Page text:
Put your vote where your mouth is.
That should be the message for General Assembly members engaging in further politicization of the Prisoner Review Board without actively endorsing legislation to correct their perceived problems with the process.
Consider the quote from state Sen. Bill Cunningham, D-Chicago, who spoke to the Chicago Sun-Times after opposing the appointment of Eleanor Kaye Wilson due to her votes, as an acting board member awaiting full confirmation, to approve parole for Joseph Hurst and Johnny Veal, accused of killing Chicago police officers more than 50 years ago.
“No individual who commits such a heinous crime should be eligible for parole,” Wilson said. “The Prisoner Review Board should ensure that the most severe crimes are met with the most severe sanction under the law.”
If Cunningham sincerely believes his first sentence, his solution isn’t in the second, it’s in legislation to make a conviction for killing a law enforcement officer punishable by mandatory life in prison without possibility of parole under any circumstances.
On Jan. 21, state Sen. Darren Bailey, R-Xenia, filed Senate Bill 3899, which would reinstate the death penalty in Illinois as a possible punishment for killing a police officer. It has two GOP cosponsors and sits in the Assignments Committee. Three days later state Rep. Dave Severin, R-Benton, filed the substantially similar House Bill 4746, which has six GOP cosponsors and sits in the Rules Committee.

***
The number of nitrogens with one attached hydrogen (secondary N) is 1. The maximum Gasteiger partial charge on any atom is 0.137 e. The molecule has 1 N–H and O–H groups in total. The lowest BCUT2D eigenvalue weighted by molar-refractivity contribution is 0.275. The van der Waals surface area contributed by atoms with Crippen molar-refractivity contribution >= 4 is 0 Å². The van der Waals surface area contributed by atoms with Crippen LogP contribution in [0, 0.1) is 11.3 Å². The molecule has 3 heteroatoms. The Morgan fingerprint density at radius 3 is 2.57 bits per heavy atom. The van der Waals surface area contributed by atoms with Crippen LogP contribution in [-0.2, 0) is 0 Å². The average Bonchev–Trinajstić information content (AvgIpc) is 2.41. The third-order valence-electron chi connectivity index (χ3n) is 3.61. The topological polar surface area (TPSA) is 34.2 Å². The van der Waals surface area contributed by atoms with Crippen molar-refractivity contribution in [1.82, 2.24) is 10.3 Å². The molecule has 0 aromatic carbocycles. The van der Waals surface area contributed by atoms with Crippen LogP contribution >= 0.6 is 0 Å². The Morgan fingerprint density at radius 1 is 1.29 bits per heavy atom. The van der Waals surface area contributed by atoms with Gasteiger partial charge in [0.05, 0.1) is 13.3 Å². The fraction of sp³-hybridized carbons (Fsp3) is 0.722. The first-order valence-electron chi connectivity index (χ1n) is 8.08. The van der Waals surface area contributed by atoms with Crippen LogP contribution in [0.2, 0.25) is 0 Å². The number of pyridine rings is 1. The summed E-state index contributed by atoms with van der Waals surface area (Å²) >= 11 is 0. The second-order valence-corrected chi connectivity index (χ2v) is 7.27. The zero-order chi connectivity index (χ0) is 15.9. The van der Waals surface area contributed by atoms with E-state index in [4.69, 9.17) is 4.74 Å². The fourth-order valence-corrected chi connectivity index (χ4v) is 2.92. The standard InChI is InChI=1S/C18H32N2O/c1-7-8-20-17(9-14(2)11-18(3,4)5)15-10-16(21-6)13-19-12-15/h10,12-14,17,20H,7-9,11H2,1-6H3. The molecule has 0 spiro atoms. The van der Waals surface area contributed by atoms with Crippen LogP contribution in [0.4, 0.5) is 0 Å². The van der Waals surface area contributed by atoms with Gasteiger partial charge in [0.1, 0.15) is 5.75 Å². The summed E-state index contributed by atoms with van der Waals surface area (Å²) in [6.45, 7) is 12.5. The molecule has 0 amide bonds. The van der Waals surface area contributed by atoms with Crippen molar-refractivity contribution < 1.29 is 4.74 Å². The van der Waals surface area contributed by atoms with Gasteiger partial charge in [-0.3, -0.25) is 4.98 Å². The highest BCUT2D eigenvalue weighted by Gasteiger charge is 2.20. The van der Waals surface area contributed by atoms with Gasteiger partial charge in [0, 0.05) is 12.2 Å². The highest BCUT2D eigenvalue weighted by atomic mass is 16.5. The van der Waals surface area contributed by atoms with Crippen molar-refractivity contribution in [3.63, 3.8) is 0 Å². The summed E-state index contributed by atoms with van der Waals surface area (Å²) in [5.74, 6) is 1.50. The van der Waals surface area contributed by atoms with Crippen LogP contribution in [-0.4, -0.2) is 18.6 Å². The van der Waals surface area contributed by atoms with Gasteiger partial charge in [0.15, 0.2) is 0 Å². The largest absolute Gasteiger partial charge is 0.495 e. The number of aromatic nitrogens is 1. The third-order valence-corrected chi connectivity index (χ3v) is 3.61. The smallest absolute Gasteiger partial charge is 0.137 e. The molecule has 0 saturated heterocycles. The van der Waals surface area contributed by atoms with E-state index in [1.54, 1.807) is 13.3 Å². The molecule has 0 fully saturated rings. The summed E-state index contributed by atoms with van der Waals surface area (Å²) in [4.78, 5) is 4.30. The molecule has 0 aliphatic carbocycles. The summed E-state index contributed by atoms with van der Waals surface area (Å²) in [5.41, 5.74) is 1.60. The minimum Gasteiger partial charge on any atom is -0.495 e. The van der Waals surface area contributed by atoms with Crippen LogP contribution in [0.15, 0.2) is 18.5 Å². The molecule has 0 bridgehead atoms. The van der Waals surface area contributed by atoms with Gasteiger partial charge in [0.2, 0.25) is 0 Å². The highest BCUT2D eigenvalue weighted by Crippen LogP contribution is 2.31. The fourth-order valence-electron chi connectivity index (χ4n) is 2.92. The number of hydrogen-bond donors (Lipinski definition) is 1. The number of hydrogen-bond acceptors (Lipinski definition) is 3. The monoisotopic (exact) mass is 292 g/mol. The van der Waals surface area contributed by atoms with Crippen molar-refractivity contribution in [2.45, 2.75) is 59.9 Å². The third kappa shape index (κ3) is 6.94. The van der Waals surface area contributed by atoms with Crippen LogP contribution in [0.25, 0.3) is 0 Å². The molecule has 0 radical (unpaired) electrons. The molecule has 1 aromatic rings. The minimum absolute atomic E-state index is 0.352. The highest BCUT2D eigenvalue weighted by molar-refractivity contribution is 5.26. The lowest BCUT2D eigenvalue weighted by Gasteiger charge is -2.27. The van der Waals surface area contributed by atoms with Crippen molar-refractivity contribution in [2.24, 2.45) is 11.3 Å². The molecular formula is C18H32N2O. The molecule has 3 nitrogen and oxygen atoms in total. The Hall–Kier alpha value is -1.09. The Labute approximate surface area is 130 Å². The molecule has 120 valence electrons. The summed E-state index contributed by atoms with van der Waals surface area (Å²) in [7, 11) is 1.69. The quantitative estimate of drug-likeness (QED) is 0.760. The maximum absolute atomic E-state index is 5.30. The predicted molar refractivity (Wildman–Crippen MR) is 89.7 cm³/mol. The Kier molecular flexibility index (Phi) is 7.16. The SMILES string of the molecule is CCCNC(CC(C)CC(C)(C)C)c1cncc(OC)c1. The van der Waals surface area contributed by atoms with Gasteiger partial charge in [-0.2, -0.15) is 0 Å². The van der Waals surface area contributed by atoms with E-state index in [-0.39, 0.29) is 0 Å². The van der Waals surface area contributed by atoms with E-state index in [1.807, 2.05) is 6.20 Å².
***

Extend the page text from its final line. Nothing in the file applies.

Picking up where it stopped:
Congressional Republicans are pushing federal legislation – the Defending Our Defenders Act – making a conviction for killing a local, state or federal police officer punishable “by death or by imprisonment for life.”
It’s unlikely significant numbers of Democrats would line up behind capital punishment restoration, but is a compromise on life without parole penalty wholly implausible? Such a solution wouldn’t eliminate the possibility of overturning a wrongful conviction, but that’s a legal process with a much more stringent threshold than a yes-no parole vote form the PRB.
This targeted argument doesn’t address the larger concerns about the PRB’s composition, charge and compensation. Members make $90,000 a year, according to Capitol News Illinois, and make recommendations on clemency, arbitrate good time credit calculations and review cases of parole violators to decide whether they should return to prison.
In pushing for confirmations last week, Gov. JB Pritzker noted parole revocation hearings require three PRB members. Since meetings happen on the same day in multiple areas, it’s not always possible to get three members at each one, which leads to people who break parole terms being automatically freed and deemed not in violation.
Legislation could address procedural issues as well. But haggling over PRB membership doesn’t fix underlying problems. If the real issue is the concept of restorative justice, lawmakers should be direct about their solutions.